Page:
Ireland’s long-term borrowing cost falls below UK’s for first time in six years
Yield on Ireland’s 10-year bond falls to 2.629 per cent
The Central Bank in Dublin. Photograph: Matt Kavanagh
Ireland’s long-term borrowing costs have fallen below those of the UK for the first time in six years, the latest sign in the remarkable turnround in the euro zone which just two years ago seemed on the verge of break-up as investors fled peripheral economies.
The symbolic crossover of yields on Irish 10-year bonds and UK gilts follows a decision on Sunday by Portugal to leave its three-year bailout next week without the safety net of an EU line of credit after it was able to auction 10-year bonds for the first time since the bailout began.
In lunchtime trading yesterday the yield on Ireland’s 10-year bond fell to 2.629 per cent, making borrowing by Dublin cheaper than the equivalent UK gilt yield of 2.656 per cent.
Some euro zone officials have expressed concern that the historically low borrowing costs in Italy, Spain and other once-vulnerable euro zone economies have eased pressure for needed economic reforms.
Concern is also growing that political decisions such as Portugal’s exit and the insistence by Athens that it does not need a third bailout are based on the faulty assumption that borrowing costs will remain at the current low levels indefinitely.
The reversal in long-term government borrowing costs reinforces a turnround for the Irish Government which was forced to pay more than 11 percentage points more to borrow than the UK as recently as 2011 and had to resort to an IMF and EU bailout.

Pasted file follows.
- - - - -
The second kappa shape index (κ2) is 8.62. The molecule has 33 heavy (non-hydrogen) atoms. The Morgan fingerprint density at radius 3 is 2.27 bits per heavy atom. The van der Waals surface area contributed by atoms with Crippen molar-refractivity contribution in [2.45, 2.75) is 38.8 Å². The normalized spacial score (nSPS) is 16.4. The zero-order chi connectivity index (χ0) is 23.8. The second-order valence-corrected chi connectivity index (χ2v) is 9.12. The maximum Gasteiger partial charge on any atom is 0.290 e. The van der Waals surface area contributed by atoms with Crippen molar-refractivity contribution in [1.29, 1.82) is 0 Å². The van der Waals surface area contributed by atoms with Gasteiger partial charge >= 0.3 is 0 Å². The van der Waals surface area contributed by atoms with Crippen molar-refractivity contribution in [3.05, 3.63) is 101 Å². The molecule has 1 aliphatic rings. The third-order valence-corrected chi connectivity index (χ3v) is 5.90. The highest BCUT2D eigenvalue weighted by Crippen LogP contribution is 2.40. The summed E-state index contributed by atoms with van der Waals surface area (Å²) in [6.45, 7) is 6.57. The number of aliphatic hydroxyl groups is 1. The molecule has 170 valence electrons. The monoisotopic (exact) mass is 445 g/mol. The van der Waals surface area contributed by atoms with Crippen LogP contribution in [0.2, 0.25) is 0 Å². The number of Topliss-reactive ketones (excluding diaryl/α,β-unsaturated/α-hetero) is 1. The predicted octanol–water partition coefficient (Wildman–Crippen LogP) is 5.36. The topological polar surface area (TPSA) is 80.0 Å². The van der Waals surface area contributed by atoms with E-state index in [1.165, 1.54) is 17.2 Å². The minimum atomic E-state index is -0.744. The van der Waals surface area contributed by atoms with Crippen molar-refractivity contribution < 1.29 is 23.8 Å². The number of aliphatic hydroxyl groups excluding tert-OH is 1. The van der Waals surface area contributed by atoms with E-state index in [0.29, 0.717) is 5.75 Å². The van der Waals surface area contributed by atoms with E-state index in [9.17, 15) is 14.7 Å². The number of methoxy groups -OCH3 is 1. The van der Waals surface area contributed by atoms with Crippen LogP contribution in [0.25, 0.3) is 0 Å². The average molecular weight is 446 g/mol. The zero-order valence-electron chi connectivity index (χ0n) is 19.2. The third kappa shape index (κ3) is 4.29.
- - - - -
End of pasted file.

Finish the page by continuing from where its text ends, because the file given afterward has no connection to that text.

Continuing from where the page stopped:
Ireland’s lower cost in borrowing demonstrates its position as the star pupil of the IMF and EU’s bailout programmes, from which it graduated at the end of last year, and expectations that the UK’s rapid recovery will lead to higher British interest rates within a year.
Even though the IMF said this week that Ireland still faced “significant economic challenges” and would have to work hard to maintain its recovery, it has remained investors’ favourite peripheral euro zone country.
Lower borrowing costs also reflect a wider and seemingly insatiable appetite for euro zone periphery bonds as investors have moved rapidly from fear that the single currency area would disintegrate towards ebullience that the crisis appears over.
Much of the difference in borrowing costs stems, however, from divergent expectations for interest rates, which have a strong influence on shorter-term borrowing costs because investors need to worry less about a country’s ability to repay.
Ireland’s borrowing costs at shorter maturities are now significantly below those of Britain. The benchmark Irish two-year borrowing cost is 0.406 per cent, compared with London’s 0.725.
At five-year maturities, Ireland can borrow at an interest rate of 1.241 per cent compared with the UK having to pay the higher rate of 1.969 per cent. – (Copyright The Financial Times Limited 2014 )